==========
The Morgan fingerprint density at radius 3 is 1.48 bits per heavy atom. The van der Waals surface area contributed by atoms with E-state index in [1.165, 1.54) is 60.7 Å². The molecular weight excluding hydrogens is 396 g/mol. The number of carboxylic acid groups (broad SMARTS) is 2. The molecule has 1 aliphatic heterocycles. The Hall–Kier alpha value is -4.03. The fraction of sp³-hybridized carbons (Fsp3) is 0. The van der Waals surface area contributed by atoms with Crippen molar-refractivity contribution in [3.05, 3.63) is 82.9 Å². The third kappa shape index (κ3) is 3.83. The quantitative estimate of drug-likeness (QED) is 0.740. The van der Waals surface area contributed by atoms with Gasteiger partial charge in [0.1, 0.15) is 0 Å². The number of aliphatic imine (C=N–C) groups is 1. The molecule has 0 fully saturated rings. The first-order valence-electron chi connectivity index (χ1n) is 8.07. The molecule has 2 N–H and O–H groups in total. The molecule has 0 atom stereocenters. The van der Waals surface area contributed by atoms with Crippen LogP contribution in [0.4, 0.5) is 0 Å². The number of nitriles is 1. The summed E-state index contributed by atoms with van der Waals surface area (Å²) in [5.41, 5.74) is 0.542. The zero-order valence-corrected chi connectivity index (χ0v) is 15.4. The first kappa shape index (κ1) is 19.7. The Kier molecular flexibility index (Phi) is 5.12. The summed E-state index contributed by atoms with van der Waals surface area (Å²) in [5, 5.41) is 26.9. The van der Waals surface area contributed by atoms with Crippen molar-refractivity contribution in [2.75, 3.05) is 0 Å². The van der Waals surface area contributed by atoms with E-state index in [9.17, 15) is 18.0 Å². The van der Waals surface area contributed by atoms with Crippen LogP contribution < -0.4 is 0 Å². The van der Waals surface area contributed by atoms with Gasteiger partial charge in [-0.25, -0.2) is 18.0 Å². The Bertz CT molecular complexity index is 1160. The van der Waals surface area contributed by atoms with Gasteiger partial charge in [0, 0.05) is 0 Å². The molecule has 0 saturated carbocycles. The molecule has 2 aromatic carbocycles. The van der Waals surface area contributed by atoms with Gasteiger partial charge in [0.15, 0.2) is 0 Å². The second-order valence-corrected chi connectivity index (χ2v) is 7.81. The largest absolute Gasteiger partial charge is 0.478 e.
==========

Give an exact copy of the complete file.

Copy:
The Morgan fingerprint density at radius 3 is 1.48 bits per heavy atom. The van der Waals surface area contributed by atoms with E-state index in [1.165, 1.54) is 60.7 Å². The molecular weight excluding hydrogens is 396 g/mol. The number of carboxylic acid groups (broad SMARTS) is 2. The molecule has 1 aliphatic heterocycles. The Hall–Kier alpha value is -4.03. The fraction of sp³-hybridized carbons (Fsp3) is 0. The van der Waals surface area contributed by atoms with Crippen molar-refractivity contribution in [3.05, 3.63) is 82.9 Å². The third kappa shape index (κ3) is 3.83. The quantitative estimate of drug-likeness (QED) is 0.740. The van der Waals surface area contributed by atoms with Gasteiger partial charge in [0.1, 0.15) is 0 Å². The number of aliphatic imine (C=N–C) groups is 1. The molecule has 0 fully saturated rings. The first-order valence-electron chi connectivity index (χ1n) is 8.07. The molecule has 2 N–H and O–H groups in total. The molecule has 0 atom stereocenters. The van der Waals surface area contributed by atoms with Crippen LogP contribution in [0.4, 0.5) is 0 Å². The number of nitriles is 1. The summed E-state index contributed by atoms with van der Waals surface area (Å²) in [5.41, 5.74) is 0.542. The zero-order valence-corrected chi connectivity index (χ0v) is 15.4. The first kappa shape index (κ1) is 19.7. The Kier molecular flexibility index (Phi) is 5.12. The summed E-state index contributed by atoms with van der Waals surface area (Å²) in [5, 5.41) is 26.9. The van der Waals surface area contributed by atoms with Crippen molar-refractivity contribution in [2.75, 3.05) is 0 Å². The van der Waals surface area contributed by atoms with E-state index in [9.17, 15) is 18.0 Å². The van der Waals surface area contributed by atoms with Crippen LogP contribution < -0.4 is 0 Å². The van der Waals surface area contributed by atoms with Gasteiger partial charge in [-0.25, -0.2) is 18.0 Å². The Bertz CT molecular complexity index is 1160. The van der Waals surface area contributed by atoms with Gasteiger partial charge in [0, 0.05) is 0 Å². The molecule has 0 saturated carbocycles. The molecule has 2 aromatic carbocycles. The van der Waals surface area contributed by atoms with Gasteiger partial charge in [0.15, 0.2) is 0 Å². The second-order valence-corrected chi connectivity index (χ2v) is 7.81. The largest absolute Gasteiger partial charge is 0.478 e.